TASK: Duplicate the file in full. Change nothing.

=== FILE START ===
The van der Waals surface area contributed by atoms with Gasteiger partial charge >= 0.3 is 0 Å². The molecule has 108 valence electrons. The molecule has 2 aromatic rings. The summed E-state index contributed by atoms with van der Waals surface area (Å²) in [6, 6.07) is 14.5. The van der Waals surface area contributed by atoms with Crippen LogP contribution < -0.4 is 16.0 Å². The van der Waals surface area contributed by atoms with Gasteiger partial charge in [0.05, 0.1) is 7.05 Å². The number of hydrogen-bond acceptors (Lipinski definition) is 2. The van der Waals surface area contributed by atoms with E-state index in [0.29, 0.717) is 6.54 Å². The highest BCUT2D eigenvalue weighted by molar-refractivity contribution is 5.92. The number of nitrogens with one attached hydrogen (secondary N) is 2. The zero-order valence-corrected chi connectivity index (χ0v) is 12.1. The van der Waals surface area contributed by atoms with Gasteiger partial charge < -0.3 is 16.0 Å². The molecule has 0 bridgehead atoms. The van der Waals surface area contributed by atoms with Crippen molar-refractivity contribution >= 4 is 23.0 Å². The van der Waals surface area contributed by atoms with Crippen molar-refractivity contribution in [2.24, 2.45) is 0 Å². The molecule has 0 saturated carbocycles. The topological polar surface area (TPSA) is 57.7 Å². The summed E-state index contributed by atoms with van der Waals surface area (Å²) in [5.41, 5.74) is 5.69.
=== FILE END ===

The van der Waals surface area contributed by atoms with Gasteiger partial charge >= 0.3 is 0 Å². The molecule has 108 valence electrons. The molecule has 2 aromatic rings. The summed E-state index contributed by atoms with van der Waals surface area (Å²) in [6, 6.07) is 14.5. The van der Waals surface area contributed by atoms with Crippen LogP contribution < -0.4 is 16.0 Å². The van der Waals surface area contributed by atoms with Gasteiger partial charge in [0.05, 0.1) is 7.05 Å². The number of hydrogen-bond acceptors (Lipinski definition) is 2. The van der Waals surface area contributed by atoms with E-state index in [0.29, 0.717) is 6.54 Å². The highest BCUT2D eigenvalue weighted by molar-refractivity contribution is 5.92. The number of nitrogens with one attached hydrogen (secondary N) is 2. The zero-order valence-corrected chi connectivity index (χ0v) is 12.1. The van der Waals surface area contributed by atoms with Gasteiger partial charge < -0.3 is 16.0 Å². The molecule has 0 bridgehead atoms. The van der Waals surface area contributed by atoms with Crippen molar-refractivity contribution >= 4 is 23.0 Å². The van der Waals surface area contributed by atoms with Crippen molar-refractivity contribution in [2.24, 2.45) is 0 Å². The molecule has 0 saturated carbocycles. The topological polar surface area (TPSA) is 57.7 Å². The summed E-state index contributed by atoms with van der Waals surface area (Å²) in [5.41, 5.74) is 5.69.